The Motion Picture Association of America is a talented organization. They have managed to become the forefront offenders of two issues I most like to drone on about the importance of - intellectual property freedom and quality of cinema. And they've recently done yet something else profoundly stupid.
Strap in. This one's going to take a few articles to hash out to my satisfaction.
I hate the MPAA. I can't say it any more clearly or accurately. Everything they stand for I find reprehensible. The methods they use to enact what they stand for I find reprehensible. They are essentially a secret censorship agency that is accountable to no one, especially the public they claim to serve. "They" is the only way to refer to them, since while they represent several entertainment production studios and companies, their actual employees, including these people's qualifications and demographics, are much less certain. They have nothing to do with the government, as many people seem to assume, and thus are without even the dubious credibility that would bestow. The ratings they place on movies are without a transcribed set of criteria or standards - even, as far as we can tell, a private one, much less a publicly-published one. And these mystical, secretly-concocted ratings directly influence how movies are produced, released, and ultimately, who gets to watch them.
We, the movie-going public, have no say in the decisions. We aren't even allowed to know exactly on what these decisions are based, or whom exactly is making them for us. We just accept them. And the so MPAA keeps doing it.
Their defense against critics has always been the ever-popular "family values" stance. As a parent myself, I can understand the need for aid when deciding to what your children should not be exposed. But I want to be reassured that the aid I'm getting accurately reflects what I believe in, for myself and my child. I have many more objections about their rulings that children should watch the innuendo-laden, comically violent fests of stupidity that are movies like the Scary Move franchise rather than an amusingly satirical film such as But I'm a Cheerleader because it happens to deal with issues of homosexuality than the other way around. I don't even know who these people really are. How do I know I agree with the mandates and presuppositions they are placing upon the education and intelligence of my own child?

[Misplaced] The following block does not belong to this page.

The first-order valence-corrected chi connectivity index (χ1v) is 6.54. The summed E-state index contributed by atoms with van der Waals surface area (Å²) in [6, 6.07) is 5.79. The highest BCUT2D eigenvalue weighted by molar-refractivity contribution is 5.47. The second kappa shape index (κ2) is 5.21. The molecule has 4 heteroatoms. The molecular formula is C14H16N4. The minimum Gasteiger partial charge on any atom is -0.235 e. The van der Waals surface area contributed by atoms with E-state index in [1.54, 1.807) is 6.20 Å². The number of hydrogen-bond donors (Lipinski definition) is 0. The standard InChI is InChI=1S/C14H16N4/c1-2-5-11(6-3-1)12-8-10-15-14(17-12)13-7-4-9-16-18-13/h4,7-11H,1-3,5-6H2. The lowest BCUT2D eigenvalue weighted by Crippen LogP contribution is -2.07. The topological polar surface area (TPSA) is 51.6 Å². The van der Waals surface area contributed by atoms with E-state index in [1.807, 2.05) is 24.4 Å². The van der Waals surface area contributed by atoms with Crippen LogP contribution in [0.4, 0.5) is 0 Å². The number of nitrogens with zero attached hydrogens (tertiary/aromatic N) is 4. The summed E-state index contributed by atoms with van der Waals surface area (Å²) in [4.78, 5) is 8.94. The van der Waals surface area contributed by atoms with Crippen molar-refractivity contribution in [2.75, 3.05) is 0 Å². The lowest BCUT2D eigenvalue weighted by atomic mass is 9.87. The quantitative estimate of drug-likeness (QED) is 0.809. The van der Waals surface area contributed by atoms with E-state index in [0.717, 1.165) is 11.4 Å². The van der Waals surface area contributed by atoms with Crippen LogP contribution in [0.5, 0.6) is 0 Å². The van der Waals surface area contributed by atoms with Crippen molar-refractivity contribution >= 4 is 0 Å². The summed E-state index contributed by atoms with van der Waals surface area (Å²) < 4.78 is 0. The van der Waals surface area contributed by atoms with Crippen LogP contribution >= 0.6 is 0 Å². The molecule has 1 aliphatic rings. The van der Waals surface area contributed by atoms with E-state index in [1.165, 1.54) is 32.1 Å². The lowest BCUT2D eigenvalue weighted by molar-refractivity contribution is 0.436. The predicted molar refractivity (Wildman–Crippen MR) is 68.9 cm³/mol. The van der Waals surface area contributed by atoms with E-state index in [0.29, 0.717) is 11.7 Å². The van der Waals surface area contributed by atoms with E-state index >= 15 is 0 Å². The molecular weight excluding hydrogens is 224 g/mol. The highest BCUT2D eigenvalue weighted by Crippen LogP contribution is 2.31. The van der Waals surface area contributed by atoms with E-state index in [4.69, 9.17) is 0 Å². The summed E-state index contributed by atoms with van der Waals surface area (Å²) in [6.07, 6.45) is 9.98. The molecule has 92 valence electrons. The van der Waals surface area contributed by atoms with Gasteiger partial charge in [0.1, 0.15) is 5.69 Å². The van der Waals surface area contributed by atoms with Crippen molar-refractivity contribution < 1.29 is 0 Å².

Lately, they have started taking steps to make more information about their rating process available to movie-goers. Completely independent of the fact, I'm sure, that Kirby Dick's documentary This Film Is Not Yet Rated raised a huge stir about their shady practices. But while detailing their criteria is a good step, I still see little about revealing the individuals who apply that criteria. Without a completely transparent system, there is no complete accountability.
And then there's the filmmaker's side of it. If you make a film that the MPAA doesn't approve of, and you refuse to accept their rating or to make the changes to suggest for a better rating, your film will suffer. It will not be in wide release or have marketing support. If it's rated NC-17, or unrated, huge retail chains like Blockbuster and Wal-Mart will not rent or sell it.
If you do what the MPAA tells you, however, they're happy, the studios are happy, and your film is allowed to see the light of day. What a nice system for fostering artistic creativity and an interested, involved movie audience.
And I haven't heard a damn thing about their intentions to change that anytime soon.
Next: I'll go into more detail about their assault on potential pirates (which is all of us, by the way - guilty until proven otherwise) and cover how their recent smoking ban only reaffirms their commitment to degrading movie-goers.
Note: The image of John Waters (by David Shankbone) I included may have only a tenuous connection to the actual article. But I'll take any opportunity I can to throw in him. Have you seen his CourtTV show, "'Til Death Do Us Part?" It is awesome.